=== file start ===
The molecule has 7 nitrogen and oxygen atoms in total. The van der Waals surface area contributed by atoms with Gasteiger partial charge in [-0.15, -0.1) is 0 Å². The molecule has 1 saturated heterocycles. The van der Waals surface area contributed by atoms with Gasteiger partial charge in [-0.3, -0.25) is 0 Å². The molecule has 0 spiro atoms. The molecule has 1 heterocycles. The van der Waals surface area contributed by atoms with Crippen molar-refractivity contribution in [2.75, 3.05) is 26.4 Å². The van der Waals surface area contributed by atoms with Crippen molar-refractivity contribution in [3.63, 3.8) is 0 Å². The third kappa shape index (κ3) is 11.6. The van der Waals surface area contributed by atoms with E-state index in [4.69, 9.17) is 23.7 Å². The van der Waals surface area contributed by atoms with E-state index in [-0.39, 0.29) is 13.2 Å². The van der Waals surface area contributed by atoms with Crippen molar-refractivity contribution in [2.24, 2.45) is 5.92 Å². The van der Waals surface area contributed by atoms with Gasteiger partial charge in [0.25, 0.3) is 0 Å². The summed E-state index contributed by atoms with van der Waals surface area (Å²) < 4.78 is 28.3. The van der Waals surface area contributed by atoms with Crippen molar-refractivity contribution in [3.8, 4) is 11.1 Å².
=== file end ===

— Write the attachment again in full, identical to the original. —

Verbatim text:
The molecule has 7 nitrogen and oxygen atoms in total. The van der Waals surface area contributed by atoms with Gasteiger partial charge in [-0.15, -0.1) is 0 Å². The molecule has 1 saturated heterocycles. The van der Waals surface area contributed by atoms with Gasteiger partial charge in [-0.3, -0.25) is 0 Å². The molecule has 0 spiro atoms. The molecule has 1 heterocycles. The van der Waals surface area contributed by atoms with Crippen molar-refractivity contribution in [2.75, 3.05) is 26.4 Å². The van der Waals surface area contributed by atoms with Crippen molar-refractivity contribution in [3.63, 3.8) is 0 Å². The third kappa shape index (κ3) is 11.6. The van der Waals surface area contributed by atoms with E-state index in [4.69, 9.17) is 23.7 Å². The van der Waals surface area contributed by atoms with E-state index in [-0.39, 0.29) is 13.2 Å². The van der Waals surface area contributed by atoms with Crippen molar-refractivity contribution in [2.24, 2.45) is 5.92 Å². The van der Waals surface area contributed by atoms with Gasteiger partial charge in [0.25, 0.3) is 0 Å². The summed E-state index contributed by atoms with van der Waals surface area (Å²) < 4.78 is 28.3. The van der Waals surface area contributed by atoms with Crippen molar-refractivity contribution in [3.8, 4) is 11.1 Å².